Prescript: This post was inspired by my friend LB’s facebook update about being a feminist and still hearting dressing her daughter up in girly clothes. Made me think about my own relationship with grrliness, especially as it’s developed in recent weeks.


It was bound to happen. Only girl born between two fairly macho brothers. More into sports than dating up until a ridiculously abnormal age (yeh, like last week, haha). Yup, it was pretty much a given that as soon as I grew out of playing with dolls, I would develop a strong dislike for most all things girly.

Especially the colour pink. Pink was for girly girls. I was no girly girl. I wore hockey, not figure skates. Could hold my own in most any sport. And due to an early growth spurt that came to a jarring halt at about the age of twelve, as a kid did not exactly posses a stature that anyone would have associated with being cute or girly. (Will save the positive and negative impacts that had on my self-image for another post!)

As I grew up, this on again, off again dislike of all things girly continued. Make-up interested me for a brief period in middle school. All the other girls on my soccer team were wearing it and I tried to do the same to fit in. It didn’t last. Not that I fault her, but having a completely different complexion from my Mom didn’t help. I’m cinnamon. She’s more of a vanilla. Experimenting with her make-up pretty much made me look like a showgirl. Having talked to other mixed girls, I know this is a common experience. But unlike them (who persevered in finding colours that looked good with their skin tone), I gave up. Still unsure of the whole girliness thing, I just wasn’t interested enough to begin with to follow through.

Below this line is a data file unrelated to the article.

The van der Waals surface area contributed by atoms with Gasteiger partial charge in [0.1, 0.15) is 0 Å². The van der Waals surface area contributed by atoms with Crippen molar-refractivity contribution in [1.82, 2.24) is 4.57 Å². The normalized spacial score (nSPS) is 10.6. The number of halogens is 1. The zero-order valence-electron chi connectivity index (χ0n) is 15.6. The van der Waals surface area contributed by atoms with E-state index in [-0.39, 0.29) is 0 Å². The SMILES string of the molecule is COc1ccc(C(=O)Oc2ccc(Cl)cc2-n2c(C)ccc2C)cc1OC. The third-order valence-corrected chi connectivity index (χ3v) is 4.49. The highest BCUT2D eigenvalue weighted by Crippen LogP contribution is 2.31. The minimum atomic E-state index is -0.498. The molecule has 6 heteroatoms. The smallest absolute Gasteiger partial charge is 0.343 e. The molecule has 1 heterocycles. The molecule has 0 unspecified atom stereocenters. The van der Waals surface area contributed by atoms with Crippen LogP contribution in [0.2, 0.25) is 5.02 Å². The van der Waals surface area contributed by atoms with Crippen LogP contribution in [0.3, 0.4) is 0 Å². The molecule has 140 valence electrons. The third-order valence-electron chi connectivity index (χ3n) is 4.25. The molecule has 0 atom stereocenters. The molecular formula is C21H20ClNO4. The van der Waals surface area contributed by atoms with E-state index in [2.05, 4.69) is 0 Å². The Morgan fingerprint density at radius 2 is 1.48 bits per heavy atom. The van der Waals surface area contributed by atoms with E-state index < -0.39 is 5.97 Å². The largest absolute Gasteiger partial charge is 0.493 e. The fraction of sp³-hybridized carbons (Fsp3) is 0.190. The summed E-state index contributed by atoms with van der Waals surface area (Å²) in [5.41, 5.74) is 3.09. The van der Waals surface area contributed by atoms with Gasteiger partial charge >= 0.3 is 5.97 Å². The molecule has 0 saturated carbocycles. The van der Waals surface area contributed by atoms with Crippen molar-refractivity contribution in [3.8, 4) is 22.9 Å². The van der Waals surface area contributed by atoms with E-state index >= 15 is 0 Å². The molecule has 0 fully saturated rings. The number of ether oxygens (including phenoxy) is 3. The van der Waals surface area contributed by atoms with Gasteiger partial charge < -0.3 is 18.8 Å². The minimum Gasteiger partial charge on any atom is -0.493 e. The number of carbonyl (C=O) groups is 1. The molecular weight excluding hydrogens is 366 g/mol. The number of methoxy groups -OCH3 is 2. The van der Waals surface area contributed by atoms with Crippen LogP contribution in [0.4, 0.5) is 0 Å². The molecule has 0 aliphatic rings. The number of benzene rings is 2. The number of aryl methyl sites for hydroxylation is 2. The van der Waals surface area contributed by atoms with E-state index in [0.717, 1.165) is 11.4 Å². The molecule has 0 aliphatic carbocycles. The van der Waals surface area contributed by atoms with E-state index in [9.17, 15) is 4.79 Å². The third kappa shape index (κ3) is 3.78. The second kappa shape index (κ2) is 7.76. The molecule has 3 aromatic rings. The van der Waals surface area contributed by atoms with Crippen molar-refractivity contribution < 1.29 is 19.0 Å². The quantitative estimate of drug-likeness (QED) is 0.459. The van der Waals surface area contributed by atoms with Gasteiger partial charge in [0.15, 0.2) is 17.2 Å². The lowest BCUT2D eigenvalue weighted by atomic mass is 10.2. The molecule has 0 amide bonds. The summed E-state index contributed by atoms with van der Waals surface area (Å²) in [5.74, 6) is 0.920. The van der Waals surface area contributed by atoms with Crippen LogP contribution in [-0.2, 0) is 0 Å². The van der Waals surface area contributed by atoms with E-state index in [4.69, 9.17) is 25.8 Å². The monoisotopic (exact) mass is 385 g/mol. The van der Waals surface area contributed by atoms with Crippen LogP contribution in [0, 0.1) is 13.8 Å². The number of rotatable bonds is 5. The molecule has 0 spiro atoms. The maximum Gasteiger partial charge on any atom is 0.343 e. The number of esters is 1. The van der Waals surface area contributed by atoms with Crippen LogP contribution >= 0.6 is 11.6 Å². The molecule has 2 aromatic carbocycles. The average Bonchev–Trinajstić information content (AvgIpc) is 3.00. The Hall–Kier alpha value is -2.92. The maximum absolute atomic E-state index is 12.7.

Then came high school. And ideals. Animals were friends, not food. Human rights. Feminism. Rage against societally prescribed roles! With a few exceptions, I was strictly a Birkenstocks, hiking shoes and chucks kindof a gal.

University was a bit different. Thanks to a really awesome women’s studies professor, I managed to wrap my mind around the idea that socially prescribed roles / clothing / colour preferences only had power over you if you unconsciously accepted them as given. Questionning, choosing, reclaiming. These were all tools we could use to break down norms in addition to / instead of merely rejecting them.

And so, over the last decade or so, I have slowly let girliness back into my life. Except now it’s grrliness. : ) And, in general, its presence remains fairly subdued. Pink long sleeved shirt under a black t-shirt. Flowery pattern on a skirt in neutral colours.

And then, last week, as I started shopping for bed linens for my new mattress, something shifted. Suddenly, out of the blue (or should I say pink?) I found myself drawn to the grrliest, daintiest, pinkest, bedding I could find.

The feminist in me would love to be able to attribute this to some sort of third wave feminism “reclaiming grrliness” phenomenon. But I just don’t think that’s it.

I think for the first time in life I am buying bed linens without having to worry about what anyone (brothers I want to be one of the boys with, society, a partner) thinks. And, apparently, this is what this 31 year old woman who is still getting used to the idea of wearing makeup likes:

Isn’t it pretty? It’s reversible. And I *think* I like the pink side the most!

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